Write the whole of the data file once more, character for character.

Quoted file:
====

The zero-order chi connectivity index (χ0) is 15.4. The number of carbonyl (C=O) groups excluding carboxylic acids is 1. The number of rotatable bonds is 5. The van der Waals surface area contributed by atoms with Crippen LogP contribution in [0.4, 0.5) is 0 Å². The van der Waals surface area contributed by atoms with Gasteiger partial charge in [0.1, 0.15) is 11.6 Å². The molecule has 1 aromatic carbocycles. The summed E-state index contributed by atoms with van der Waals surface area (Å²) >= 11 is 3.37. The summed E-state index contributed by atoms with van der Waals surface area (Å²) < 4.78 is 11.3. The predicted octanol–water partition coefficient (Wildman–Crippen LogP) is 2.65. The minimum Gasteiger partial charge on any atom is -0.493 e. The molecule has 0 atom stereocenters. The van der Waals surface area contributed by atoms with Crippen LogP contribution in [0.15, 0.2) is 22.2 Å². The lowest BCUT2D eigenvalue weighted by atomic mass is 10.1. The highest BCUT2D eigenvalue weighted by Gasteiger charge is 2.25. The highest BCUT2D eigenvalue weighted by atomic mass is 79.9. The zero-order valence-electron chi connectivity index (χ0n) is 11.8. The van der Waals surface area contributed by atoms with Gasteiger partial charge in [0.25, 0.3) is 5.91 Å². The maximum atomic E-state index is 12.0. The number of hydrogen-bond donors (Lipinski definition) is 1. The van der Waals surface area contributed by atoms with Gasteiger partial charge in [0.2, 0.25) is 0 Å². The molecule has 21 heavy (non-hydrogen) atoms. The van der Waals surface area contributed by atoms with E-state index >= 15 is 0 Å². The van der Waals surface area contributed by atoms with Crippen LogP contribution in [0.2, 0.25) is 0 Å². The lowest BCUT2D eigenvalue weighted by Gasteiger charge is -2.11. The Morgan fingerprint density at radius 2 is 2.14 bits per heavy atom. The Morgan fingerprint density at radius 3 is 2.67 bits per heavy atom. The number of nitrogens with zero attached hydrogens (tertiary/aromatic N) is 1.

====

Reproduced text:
The zero-order chi connectivity index (χ0) is 15.4. The number of carbonyl (C=O) groups excluding carboxylic acids is 1. The number of rotatable bonds is 5. The van der Waals surface area contributed by atoms with Crippen LogP contribution in [0.4, 0.5) is 0 Å². The van der Waals surface area contributed by atoms with Gasteiger partial charge in [0.1, 0.15) is 11.6 Å². The molecule has 1 aromatic carbocycles. The summed E-state index contributed by atoms with van der Waals surface area (Å²) >= 11 is 3.37. The summed E-state index contributed by atoms with van der Waals surface area (Å²) < 4.78 is 11.3. The predicted octanol–water partition coefficient (Wildman–Crippen LogP) is 2.65. The minimum Gasteiger partial charge on any atom is -0.493 e. The molecule has 0 atom stereocenters. The van der Waals surface area contributed by atoms with Crippen LogP contribution in [0.15, 0.2) is 22.2 Å². The lowest BCUT2D eigenvalue weighted by atomic mass is 10.1. The highest BCUT2D eigenvalue weighted by Gasteiger charge is 2.25. The highest BCUT2D eigenvalue weighted by atomic mass is 79.9. The zero-order valence-electron chi connectivity index (χ0n) is 11.8. The van der Waals surface area contributed by atoms with Gasteiger partial charge in [0.25, 0.3) is 5.91 Å². The maximum atomic E-state index is 12.0. The number of hydrogen-bond donors (Lipinski definition) is 1. The van der Waals surface area contributed by atoms with Gasteiger partial charge in [0.2, 0.25) is 0 Å². The molecule has 21 heavy (non-hydrogen) atoms. The van der Waals surface area contributed by atoms with E-state index >= 15 is 0 Å². The van der Waals surface area contributed by atoms with Crippen LogP contribution in [0.2, 0.25) is 0 Å². The lowest BCUT2D eigenvalue weighted by Gasteiger charge is -2.11. The Morgan fingerprint density at radius 2 is 2.14 bits per heavy atom. The Morgan fingerprint density at radius 3 is 2.67 bits per heavy atom. The number of nitrogens with zero attached hydrogens (tertiary/aromatic N) is 1.